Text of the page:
Ron Amstutz: Right Roads & Wrong WaysBy Jeremy Sigler
By now were all versed in the complexities of the performance document. While a single photograph can refer back to a primary action, it can never quite recreate the reality of that moment. It cannot bring a dead thing back to life.
ProgressBy Jen Schwarting
Progress is an excellent exhibition of work from the Whitney Museums permanent collection. Hot on the heels of Buckminster Fuller: Starting with the Universe, Progress only mildly concerns itself with the technological advancements considered synonymous with the term and integral to Fullers utopian designs.
Marc Van Cauwenbergh: Loose FormationsBy Stephanie Buhmann
For over two decades, Marc Van Cauwenbergh has explored the language of color field abstraction. He creates compositions that contrast monochromatic fields with isolated, predominantly vertical shapes by brushing layers of translucent oil paint directly onto raw linen.
Show and Tell: Contemporary Practice in Artists' BooksBy Sharon L. Butler
This month over 138 international publishers, booksellers, and antiquarian dealers will stock their bookshelves at Printed Matters annual fair for contemporary art books, art catalogs, artists books, art periodicals, and zines. In addition, the Art Library Society of New York is hosting a four-day conference to examine contemporary directions in artists books.
Swoon: Swimming Cities of Switchback SeaBy Ellen Pearlman
Swoona street artist whose moniker shields her from potential prosecution on vandalism chargessailed her ragtag Burning Man on the Hudson-like flotilla of seven sculptures nee boats to landfall in front of a cheering crowd of hipsters on the docks of Deitch Projects in Long Island City.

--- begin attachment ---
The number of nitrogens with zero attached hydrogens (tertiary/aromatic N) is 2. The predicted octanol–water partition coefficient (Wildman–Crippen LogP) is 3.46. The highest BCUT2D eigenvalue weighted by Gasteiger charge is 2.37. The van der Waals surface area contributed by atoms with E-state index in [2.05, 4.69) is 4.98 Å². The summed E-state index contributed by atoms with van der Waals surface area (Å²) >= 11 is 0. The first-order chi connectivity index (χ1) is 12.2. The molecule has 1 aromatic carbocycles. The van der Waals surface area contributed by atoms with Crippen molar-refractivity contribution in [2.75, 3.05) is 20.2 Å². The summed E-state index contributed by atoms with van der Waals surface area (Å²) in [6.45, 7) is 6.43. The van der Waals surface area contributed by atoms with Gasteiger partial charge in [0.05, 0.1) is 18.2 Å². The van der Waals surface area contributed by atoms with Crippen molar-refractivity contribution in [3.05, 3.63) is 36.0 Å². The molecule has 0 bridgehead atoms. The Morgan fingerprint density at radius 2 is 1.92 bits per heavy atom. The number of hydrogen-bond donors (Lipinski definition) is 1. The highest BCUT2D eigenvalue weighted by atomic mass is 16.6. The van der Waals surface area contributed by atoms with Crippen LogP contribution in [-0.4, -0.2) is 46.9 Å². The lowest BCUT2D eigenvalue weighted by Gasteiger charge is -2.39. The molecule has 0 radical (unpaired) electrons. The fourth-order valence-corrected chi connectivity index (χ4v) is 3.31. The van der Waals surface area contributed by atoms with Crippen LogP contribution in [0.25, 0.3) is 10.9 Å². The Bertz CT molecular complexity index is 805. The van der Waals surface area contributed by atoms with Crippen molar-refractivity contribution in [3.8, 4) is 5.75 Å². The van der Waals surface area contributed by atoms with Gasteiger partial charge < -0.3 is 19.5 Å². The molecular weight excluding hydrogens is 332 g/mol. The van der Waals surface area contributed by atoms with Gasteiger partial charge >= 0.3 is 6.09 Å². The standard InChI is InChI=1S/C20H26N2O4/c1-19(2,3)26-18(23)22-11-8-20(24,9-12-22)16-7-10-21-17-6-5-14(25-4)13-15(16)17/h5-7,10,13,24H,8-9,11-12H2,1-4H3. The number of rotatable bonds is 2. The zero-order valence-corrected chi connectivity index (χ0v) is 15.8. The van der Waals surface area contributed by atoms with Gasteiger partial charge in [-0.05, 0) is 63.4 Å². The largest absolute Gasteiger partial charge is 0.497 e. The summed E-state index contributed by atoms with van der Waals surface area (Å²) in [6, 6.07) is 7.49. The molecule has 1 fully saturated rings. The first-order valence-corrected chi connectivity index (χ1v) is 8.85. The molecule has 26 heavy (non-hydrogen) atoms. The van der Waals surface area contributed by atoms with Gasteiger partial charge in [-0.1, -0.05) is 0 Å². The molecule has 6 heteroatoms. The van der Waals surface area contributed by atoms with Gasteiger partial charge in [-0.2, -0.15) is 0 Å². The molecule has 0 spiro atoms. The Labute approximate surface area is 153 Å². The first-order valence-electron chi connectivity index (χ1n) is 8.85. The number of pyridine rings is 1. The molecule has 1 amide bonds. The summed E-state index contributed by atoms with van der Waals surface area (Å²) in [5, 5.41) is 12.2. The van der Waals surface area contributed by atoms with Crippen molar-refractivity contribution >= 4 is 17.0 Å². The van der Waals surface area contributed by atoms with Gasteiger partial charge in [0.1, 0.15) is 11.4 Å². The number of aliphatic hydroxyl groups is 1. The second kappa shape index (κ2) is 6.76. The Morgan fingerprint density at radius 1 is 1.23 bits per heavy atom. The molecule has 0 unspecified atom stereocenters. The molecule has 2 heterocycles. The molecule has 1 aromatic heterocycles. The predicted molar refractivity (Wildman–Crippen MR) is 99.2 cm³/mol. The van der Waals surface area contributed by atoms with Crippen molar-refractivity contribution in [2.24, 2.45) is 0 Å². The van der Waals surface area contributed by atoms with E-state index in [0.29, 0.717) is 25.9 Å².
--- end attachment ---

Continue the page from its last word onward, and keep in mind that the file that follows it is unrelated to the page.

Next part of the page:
Raha RaissniaBy Ben La Rocco
The Miguel Abreu Gallery is low lit for Free Way, Raha Raissnias composite 35mm slide projection and 16mm film. Her big black and white paintings and small drawings dont suffer from the dimming, a testimony to the toughness of all Raissnias workyou can see it in the dark.
Pipe, Glass, Bottle of Rum: The Art of AppropriationBy Cora Fisher
In an interview with Gene Swenson, Andy Warhol articulated his intellectual stance on originality and mechanization, saying: I think somebody should be able to do all my paintings for me I think it would be so great if more people took up silk screens so that no one would know whether my picture was mine or somebody elses.
Arthur CohenBy Robert C. Morgan
Arthur Cohen is a persistently dedicated painter, the proverbial painters painter. His first important works were of Italian Baroque cathedrals in Rome. Although painted during the early seventies during the height of New Realism and eventually selected for the Whitney Biennial in 1973, Cohens paintings were never quite fashionable.
Shit: a group exhibitionBy Thomas Micchelli
So its in the air. Three shows opening the new season in New York all bear the word shit in their titles: Andres Serranos Shit at Yvon Lambert (reviewed here by Robert C. Morgan), Alejandro Almanza Peredas The Fan and The Shit (reviewed by Shane McAdams), and Shit: a group exhibition at Features brand new, barely finished space on the Bowery.
Medium Cool: The Case for Serrano's Hot ShitBy Robert C. Morgan
Shit may be the closest we come to death in life, or for that matter, the meeting ground between Eros and Thanatos. It is most often the detritus we choose to ignore, the packaging we rip from the simulacrum and tear apart.
Alejandro Almanza Pereda THE FAN AND THE SHITBy Shane McAdams